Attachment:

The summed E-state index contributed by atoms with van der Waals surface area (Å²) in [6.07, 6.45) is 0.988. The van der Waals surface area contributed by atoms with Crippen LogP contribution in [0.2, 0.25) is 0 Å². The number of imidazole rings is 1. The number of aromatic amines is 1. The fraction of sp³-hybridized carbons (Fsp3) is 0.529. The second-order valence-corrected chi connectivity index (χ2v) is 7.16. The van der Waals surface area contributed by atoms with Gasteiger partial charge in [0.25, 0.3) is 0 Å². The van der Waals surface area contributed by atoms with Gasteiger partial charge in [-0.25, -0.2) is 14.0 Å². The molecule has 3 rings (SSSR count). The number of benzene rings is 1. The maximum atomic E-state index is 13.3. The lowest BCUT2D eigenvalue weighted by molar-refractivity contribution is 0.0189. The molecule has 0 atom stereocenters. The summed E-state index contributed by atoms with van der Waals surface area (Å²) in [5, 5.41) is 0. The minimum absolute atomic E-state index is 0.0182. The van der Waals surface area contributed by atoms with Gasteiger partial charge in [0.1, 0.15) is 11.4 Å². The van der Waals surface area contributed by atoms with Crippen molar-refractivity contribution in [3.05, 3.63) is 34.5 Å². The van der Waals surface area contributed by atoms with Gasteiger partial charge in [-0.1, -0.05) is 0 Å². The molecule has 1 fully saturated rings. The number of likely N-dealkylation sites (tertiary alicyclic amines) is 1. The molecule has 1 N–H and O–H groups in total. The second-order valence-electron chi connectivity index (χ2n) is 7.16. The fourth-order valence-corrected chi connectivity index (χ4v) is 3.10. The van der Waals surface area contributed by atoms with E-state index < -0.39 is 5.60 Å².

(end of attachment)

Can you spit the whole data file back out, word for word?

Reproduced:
The summed E-state index contributed by atoms with van der Waals surface area (Å²) in [6.07, 6.45) is 0.988. The van der Waals surface area contributed by atoms with Crippen LogP contribution in [0.2, 0.25) is 0 Å². The number of imidazole rings is 1. The number of aromatic amines is 1. The fraction of sp³-hybridized carbons (Fsp3) is 0.529. The second-order valence-corrected chi connectivity index (χ2v) is 7.16. The van der Waals surface area contributed by atoms with Gasteiger partial charge in [0.25, 0.3) is 0 Å². The van der Waals surface area contributed by atoms with Gasteiger partial charge in [-0.25, -0.2) is 14.0 Å². The molecule has 3 rings (SSSR count). The number of benzene rings is 1. The maximum atomic E-state index is 13.3. The lowest BCUT2D eigenvalue weighted by molar-refractivity contribution is 0.0189. The molecule has 0 atom stereocenters. The summed E-state index contributed by atoms with van der Waals surface area (Å²) in [5, 5.41) is 0. The minimum absolute atomic E-state index is 0.0182. The van der Waals surface area contributed by atoms with Gasteiger partial charge in [0.1, 0.15) is 11.4 Å². The van der Waals surface area contributed by atoms with Crippen molar-refractivity contribution in [3.05, 3.63) is 34.5 Å². The van der Waals surface area contributed by atoms with Gasteiger partial charge in [-0.1, -0.05) is 0 Å². The molecule has 1 fully saturated rings. The number of likely N-dealkylation sites (tertiary alicyclic amines) is 1. The molecule has 1 N–H and O–H groups in total. The second-order valence-electron chi connectivity index (χ2n) is 7.16. The fourth-order valence-corrected chi connectivity index (χ4v) is 3.10. The van der Waals surface area contributed by atoms with E-state index < -0.39 is 5.60 Å².